Eye For Film >> Movies >> Thumbsucker (2005) Film Review
Reviewed by: Anton Bitel
Insecure, alienated 17-year-old Justin (Lou Pucci) tries to give up sucking his thumb, but discovers that the various solutions on offer (hypnosis, Ritalin, pot) lead only to other problems. Not that anyone else is exactly problem-free. His father Mike (Vincent D'Onofrio) has been obsessed with failure ever since his expected career as a pro footballer was cut short by a teenage injury. His mother Audrey (Tilda Swinton), uncertain of her role as mother and wife, dreams of escaping with handsome TV soap star Matt Schramm (Benjamin Bratt), even if he turns out to be made of the same blood and shit as everyone else. Justin's debating coach Mr Geary (Vince Vaughn) cannot work out whether he wants to be his pupils' teacher, or their peer, and his love interest Rebecca (Kelli Garner) is more anxious about sex than she makes out. Even his decidedly unorthodox orthodontist Perry (Keanu Reeves) is on a strange journey of self-discovery.
Like many a more conventional coming-of-age movie, Thumbsucker traces the rites of passage undergone by an awkward teenager. Yet, as Justin tries to let go of his thumb and find his feet, Mike Mills' feature debut turns the tropes of the genre on their head, portraying both its teen and adult characters as equally clueless and equally infantilised. Here, adolescence is a pandemic condition, a metaphor for the endless human struggle to become comfortable in one's own skin, blemishes and all. The film suggests that it is better to understand and accept the condition as normal than to try to eradicate it with supposed miracle cures, or superficial lifestyle changes.
All this gives Thumbsucker a quietly subversive edge. For what Mills unravels is the very fabric of the American Dream, where the pursuit of happiness is tied in with the constant need to be a winner and to measure oneself by ideals of behavior and appearance that are, in fact, unattainable, except in television's chimerical "picture land". His characters are unable to countenance their own inherent flaws, instead seeking refuge in escapist therapy, overmedication, narcotics, fads, fantasy, or other forms of self-delusion, when all along the flaws themselves are utterly harmless and entirely human.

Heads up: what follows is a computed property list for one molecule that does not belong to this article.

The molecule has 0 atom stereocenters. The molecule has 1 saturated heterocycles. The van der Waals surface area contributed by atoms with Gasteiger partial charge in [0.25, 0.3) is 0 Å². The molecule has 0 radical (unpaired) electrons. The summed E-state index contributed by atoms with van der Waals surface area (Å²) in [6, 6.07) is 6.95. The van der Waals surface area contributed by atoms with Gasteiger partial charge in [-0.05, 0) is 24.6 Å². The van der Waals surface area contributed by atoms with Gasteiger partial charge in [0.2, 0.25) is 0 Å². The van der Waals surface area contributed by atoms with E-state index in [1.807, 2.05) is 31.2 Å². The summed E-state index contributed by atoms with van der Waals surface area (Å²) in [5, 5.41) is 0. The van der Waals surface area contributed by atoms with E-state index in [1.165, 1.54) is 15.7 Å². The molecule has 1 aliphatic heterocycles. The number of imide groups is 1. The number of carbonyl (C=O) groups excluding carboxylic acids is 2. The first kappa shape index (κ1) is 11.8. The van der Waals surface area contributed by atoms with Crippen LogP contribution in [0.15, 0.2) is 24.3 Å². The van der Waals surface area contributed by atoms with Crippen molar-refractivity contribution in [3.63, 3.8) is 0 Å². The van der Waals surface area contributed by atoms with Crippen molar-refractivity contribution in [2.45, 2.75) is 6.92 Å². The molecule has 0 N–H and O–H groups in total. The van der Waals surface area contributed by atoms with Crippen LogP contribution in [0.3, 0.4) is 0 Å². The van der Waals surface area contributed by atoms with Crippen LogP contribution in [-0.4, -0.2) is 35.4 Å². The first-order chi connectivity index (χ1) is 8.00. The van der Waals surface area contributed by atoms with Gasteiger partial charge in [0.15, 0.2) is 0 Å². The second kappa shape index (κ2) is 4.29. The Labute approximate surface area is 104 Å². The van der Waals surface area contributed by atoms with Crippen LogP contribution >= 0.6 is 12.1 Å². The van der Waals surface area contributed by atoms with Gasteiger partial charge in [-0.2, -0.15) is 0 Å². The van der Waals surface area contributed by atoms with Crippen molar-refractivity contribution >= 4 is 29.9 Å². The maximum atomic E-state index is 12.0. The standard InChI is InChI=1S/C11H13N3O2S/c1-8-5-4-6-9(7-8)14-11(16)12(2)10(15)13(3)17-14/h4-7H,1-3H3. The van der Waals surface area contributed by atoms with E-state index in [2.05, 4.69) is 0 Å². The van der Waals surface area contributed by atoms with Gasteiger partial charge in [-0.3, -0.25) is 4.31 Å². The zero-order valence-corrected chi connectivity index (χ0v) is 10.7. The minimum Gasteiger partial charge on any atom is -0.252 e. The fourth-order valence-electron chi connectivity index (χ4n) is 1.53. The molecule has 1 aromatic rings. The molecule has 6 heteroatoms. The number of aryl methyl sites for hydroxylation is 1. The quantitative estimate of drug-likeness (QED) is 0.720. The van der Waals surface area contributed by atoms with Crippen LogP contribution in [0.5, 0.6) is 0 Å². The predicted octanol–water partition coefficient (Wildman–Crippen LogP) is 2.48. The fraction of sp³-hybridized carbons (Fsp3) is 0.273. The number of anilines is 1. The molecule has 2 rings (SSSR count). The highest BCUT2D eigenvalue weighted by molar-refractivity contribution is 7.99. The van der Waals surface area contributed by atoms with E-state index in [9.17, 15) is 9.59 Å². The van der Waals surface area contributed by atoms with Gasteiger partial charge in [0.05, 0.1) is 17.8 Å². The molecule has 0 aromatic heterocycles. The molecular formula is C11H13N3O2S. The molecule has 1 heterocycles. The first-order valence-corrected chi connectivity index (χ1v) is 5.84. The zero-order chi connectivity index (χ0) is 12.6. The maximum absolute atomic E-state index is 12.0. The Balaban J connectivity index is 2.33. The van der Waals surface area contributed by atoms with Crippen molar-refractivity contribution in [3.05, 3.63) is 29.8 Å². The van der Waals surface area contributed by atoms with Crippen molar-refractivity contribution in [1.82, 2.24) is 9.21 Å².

The setting may be small-town, but this is a vision in microcosm of a whole nation that has been driven inevitably towards anxiety and unease by self-imposed pressures and impossible aspirations. It is a film not about the larger-than-life heroes typically projected by American movies, sports and television, but about the pernicious effect that such icons have on the American psyche.
At the same time, Thumbsucker is the portrait of an "ordinary" family under attrition, with note-perfect performances and a keenly observed script (adapted by Mills from Walter Kirn's novel). Relative newcomer Pucci makes Justin and his various incarnations seem completely natural. Swinton and D'Onofrio are as finely nuanced as ever in their roles as confused parents and even Reeves manages to show range as the dentist with the absurdly holistic approach in what are the film's funniest scenes.
Perhaps the only false note is struck by the triumphant (and somewhat cliched) final image of a newly liberated Justin running for joy through the streets of New York, although even this takes on a darker resonance when you think back to the lies that he put in his application in order to get there. In this tale, where everyone is a loser, it is difficult to believe anyone who seems like a winner. Either that, or you can always wonder what fate lies in store for Justin as he races, oblivious, through some of the most notoriously dangerous traffic in the world.
Thumbs up.Reviewed on: 27 Oct 2005
Related Articles:Sundance Film Festival - Day Four
If you like this, try:American Beauty